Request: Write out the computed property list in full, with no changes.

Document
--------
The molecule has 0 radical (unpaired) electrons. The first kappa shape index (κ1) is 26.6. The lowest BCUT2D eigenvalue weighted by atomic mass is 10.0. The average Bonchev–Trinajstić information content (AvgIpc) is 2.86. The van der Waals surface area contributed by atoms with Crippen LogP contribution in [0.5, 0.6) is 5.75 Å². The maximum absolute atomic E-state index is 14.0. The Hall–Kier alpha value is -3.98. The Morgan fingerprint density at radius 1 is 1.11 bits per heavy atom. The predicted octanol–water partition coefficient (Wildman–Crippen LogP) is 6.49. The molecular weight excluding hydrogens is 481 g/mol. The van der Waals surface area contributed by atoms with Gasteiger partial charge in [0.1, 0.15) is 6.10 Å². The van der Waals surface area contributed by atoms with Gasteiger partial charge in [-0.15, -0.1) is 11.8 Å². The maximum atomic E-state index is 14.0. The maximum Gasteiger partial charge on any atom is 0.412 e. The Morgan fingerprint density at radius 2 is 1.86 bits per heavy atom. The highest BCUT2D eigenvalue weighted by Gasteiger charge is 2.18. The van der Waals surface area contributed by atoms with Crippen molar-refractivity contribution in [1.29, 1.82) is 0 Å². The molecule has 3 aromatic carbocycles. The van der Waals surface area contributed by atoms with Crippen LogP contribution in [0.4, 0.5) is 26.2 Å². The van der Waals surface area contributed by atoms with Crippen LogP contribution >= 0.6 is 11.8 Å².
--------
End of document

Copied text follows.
The molecule has 0 radical (unpaired) electrons. The first kappa shape index (κ1) is 26.6. The lowest BCUT2D eigenvalue weighted by atomic mass is 10.0. The average Bonchev–Trinajstić information content (AvgIpc) is 2.86. The van der Waals surface area contributed by atoms with Crippen LogP contribution in [0.5, 0.6) is 5.75 Å². The maximum absolute atomic E-state index is 14.0. The Hall–Kier alpha value is -3.98. The Morgan fingerprint density at radius 1 is 1.11 bits per heavy atom. The predicted octanol–water partition coefficient (Wildman–Crippen LogP) is 6.49. The molecular weight excluding hydrogens is 481 g/mol. The van der Waals surface area contributed by atoms with Gasteiger partial charge in [0.1, 0.15) is 6.10 Å². The van der Waals surface area contributed by atoms with Gasteiger partial charge in [-0.15, -0.1) is 11.8 Å². The maximum atomic E-state index is 14.0. The maximum Gasteiger partial charge on any atom is 0.412 e. The Morgan fingerprint density at radius 2 is 1.86 bits per heavy atom. The highest BCUT2D eigenvalue weighted by Gasteiger charge is 2.18. The van der Waals surface area contributed by atoms with Crippen molar-refractivity contribution in [1.29, 1.82) is 0 Å². The molecule has 3 aromatic carbocycles. The van der Waals surface area contributed by atoms with Crippen LogP contribution in [0.4, 0.5) is 26.2 Å². The van der Waals surface area contributed by atoms with Crippen LogP contribution >= 0.6 is 11.8 Å².